Dr. Roberta Hughes Wright, attorney, teacher and civic leader

Herb Boyd | 6/13/2019, 11:45 a.m.
It may be understandable, if not acceptable, that Dr. Roberta Hughes Wright often languished in the shadows of her famous ...
Dr. Roberta Hughes Wright Contributed

It may be understandable, if not acceptable, that Dr. Roberta Hughes Wright often languished in the shadows of her famous husband, Dr. Charles H. Wright. But Roberta illuminated those shadows with her own distinguished record of accomplishments, the least of which was as an esteemed educator and attorney.

Even so, she was usually noted as Dr. Wright’s tireless companion and later as the first lady of the Charles H. Wright Museum of African American History. She was born Roberta V. Greenidge on April 17, 1922, in Detroit and attended Northern High School. Successively, she earned a Bachelor of Science degree, a Master’s degree, and a Juris Doctor degree from Wayne State University.

At the University of Michigan, Roberta received her Doctor of Philosophy degree in behavioral sciences in education, after which she began her teaching career in the Detroit Public School system, working as well as a school social worker.

In his foreword to her in his book about her husband, titled “Charles H. Wright, M.D.: The Man and the Museum,” Arthur Jefferson observed that she held a number of important positions in her very active career, including director of the City of Detroit Commission on Children & Youth; a faculty member at Lawrence Institute of Technology; vice president of Academic Affairs at Shaw College; and a founder and 10-year member of the Board of Directors of the First Independence National Bank of Detroit.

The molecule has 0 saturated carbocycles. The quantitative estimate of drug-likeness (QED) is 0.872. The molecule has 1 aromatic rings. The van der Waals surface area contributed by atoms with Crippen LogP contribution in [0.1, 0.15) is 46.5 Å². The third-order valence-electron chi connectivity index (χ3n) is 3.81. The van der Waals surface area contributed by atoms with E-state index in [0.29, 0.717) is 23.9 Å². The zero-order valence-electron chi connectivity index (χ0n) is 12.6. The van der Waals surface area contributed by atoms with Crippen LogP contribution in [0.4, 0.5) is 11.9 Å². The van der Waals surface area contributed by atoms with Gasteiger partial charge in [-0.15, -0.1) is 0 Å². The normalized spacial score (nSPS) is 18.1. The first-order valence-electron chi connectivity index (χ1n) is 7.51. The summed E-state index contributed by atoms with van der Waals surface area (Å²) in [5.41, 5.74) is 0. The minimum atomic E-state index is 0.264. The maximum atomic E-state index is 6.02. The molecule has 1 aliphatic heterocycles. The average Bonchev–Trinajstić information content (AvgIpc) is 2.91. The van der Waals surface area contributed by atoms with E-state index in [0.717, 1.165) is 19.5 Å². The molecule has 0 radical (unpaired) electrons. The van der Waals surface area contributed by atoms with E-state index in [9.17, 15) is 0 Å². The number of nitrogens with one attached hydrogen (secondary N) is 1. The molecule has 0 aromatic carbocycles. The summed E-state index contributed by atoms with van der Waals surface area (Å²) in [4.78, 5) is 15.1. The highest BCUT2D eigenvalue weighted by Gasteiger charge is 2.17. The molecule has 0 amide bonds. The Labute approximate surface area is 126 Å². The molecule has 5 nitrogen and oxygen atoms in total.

Roberta said the bank was created out of necessity as a result of the racial climate of that time and how it affected the African-American community in every way conceivable. “The mood just after the ’67 riots was volatile. It was difficult for us in many ways. We all just wanted to be able to thrive. Open businesses, buy homes and take care of our families,” she said. “We didn’t know how to start a bank, but we knew it was what we had to do.” In 1970, First Independence Bank was founded and was one of 28 Black-owned banks in the United States.

Besides her books on her husband, Roberta authored a dozen other books, including an autobiography, “Reflections, My Life and Lay Down Body,” and an exposition on the history and importance of Black American cemeteries. In “Reflections,” Roberta takes readers on a journey from having a radiologist father to being the wife of a doctor and activist. Named after her father, Robert Isaac Greenidge, Roberta wrote that he was born in British Guiana in 1888 and migrated to Battle Creek, Mich., in 1909. She recounts his earlier affiliation with Seventh Day Adventists.

Racial hostility and discrimination were impregnable obstacles, but Dr. Greenidge persevered and by the 1930s established the Eastside Medical Laboratory on Beaubien Street to serve as a training and service center for Black physicians. Moreover, Roberta said of her father, he helped create Great Lakes Mutual Insurance Company, Victory Loan Association, skills and endeavors he passed on to his daughter.

Her recitation of her father’s trials and tribulations is often interwoven with Dr. Wright’s ascendance. Here is what she wrote about her husband and the founding of the museum. “During the decade of the ’60s, all around the country African-Americans were rediscovering and re-examining their culture,” she noted. “After visiting a memorial to Danish World War I heroes, Dr. Wright and a small band of ‘true believers’ opened, in 1965, the International Afro-American Museum in three row houses on West Grand Boulevard…In the first few months, more than 25,000 people visited the museum for lessons in African-American history and culture.